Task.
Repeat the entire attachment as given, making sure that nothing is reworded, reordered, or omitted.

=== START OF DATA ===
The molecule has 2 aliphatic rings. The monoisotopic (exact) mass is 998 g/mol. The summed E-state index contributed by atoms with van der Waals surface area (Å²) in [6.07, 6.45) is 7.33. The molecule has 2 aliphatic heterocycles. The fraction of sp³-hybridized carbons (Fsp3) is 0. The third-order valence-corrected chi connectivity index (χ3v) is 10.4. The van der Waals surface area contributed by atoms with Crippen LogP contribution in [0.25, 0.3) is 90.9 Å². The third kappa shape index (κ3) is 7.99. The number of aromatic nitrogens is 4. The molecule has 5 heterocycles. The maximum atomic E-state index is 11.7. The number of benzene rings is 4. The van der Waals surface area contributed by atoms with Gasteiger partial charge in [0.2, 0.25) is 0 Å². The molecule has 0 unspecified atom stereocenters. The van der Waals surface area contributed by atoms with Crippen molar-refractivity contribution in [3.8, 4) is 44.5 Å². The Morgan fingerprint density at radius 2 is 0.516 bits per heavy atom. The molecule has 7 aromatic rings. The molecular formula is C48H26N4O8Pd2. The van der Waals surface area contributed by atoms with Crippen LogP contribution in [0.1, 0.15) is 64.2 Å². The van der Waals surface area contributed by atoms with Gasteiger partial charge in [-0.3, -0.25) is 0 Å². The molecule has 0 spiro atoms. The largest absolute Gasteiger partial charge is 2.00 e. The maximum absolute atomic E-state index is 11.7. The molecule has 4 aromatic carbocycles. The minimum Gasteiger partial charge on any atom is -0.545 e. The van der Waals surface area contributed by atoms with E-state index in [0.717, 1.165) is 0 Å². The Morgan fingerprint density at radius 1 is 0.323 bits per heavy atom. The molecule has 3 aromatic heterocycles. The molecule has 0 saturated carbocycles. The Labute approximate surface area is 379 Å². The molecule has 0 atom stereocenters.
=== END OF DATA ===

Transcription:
The molecule has 2 aliphatic rings. The monoisotopic (exact) mass is 998 g/mol. The summed E-state index contributed by atoms with van der Waals surface area (Å²) in [6.07, 6.45) is 7.33. The molecule has 2 aliphatic heterocycles. The fraction of sp³-hybridized carbons (Fsp3) is 0. The third-order valence-corrected chi connectivity index (χ3v) is 10.4. The van der Waals surface area contributed by atoms with Crippen LogP contribution in [0.25, 0.3) is 90.9 Å². The third kappa shape index (κ3) is 7.99. The number of aromatic nitrogens is 4. The molecule has 5 heterocycles. The maximum atomic E-state index is 11.7. The number of benzene rings is 4. The van der Waals surface area contributed by atoms with Gasteiger partial charge in [0.2, 0.25) is 0 Å². The molecule has 0 unspecified atom stereocenters. The van der Waals surface area contributed by atoms with Crippen molar-refractivity contribution in [3.8, 4) is 44.5 Å². The Morgan fingerprint density at radius 2 is 0.516 bits per heavy atom. The molecule has 7 aromatic rings. The molecular formula is C48H26N4O8Pd2. The van der Waals surface area contributed by atoms with Crippen LogP contribution in [0.1, 0.15) is 64.2 Å². The van der Waals surface area contributed by atoms with Gasteiger partial charge in [-0.3, -0.25) is 0 Å². The molecule has 0 spiro atoms. The largest absolute Gasteiger partial charge is 2.00 e. The maximum absolute atomic E-state index is 11.7. The molecule has 4 aromatic carbocycles. The minimum Gasteiger partial charge on any atom is -0.545 e. The van der Waals surface area contributed by atoms with E-state index in [0.717, 1.165) is 0 Å². The Morgan fingerprint density at radius 1 is 0.323 bits per heavy atom. The molecule has 3 aromatic heterocycles. The molecule has 0 saturated carbocycles. The Labute approximate surface area is 379 Å². The molecule has 0 atom stereocenters.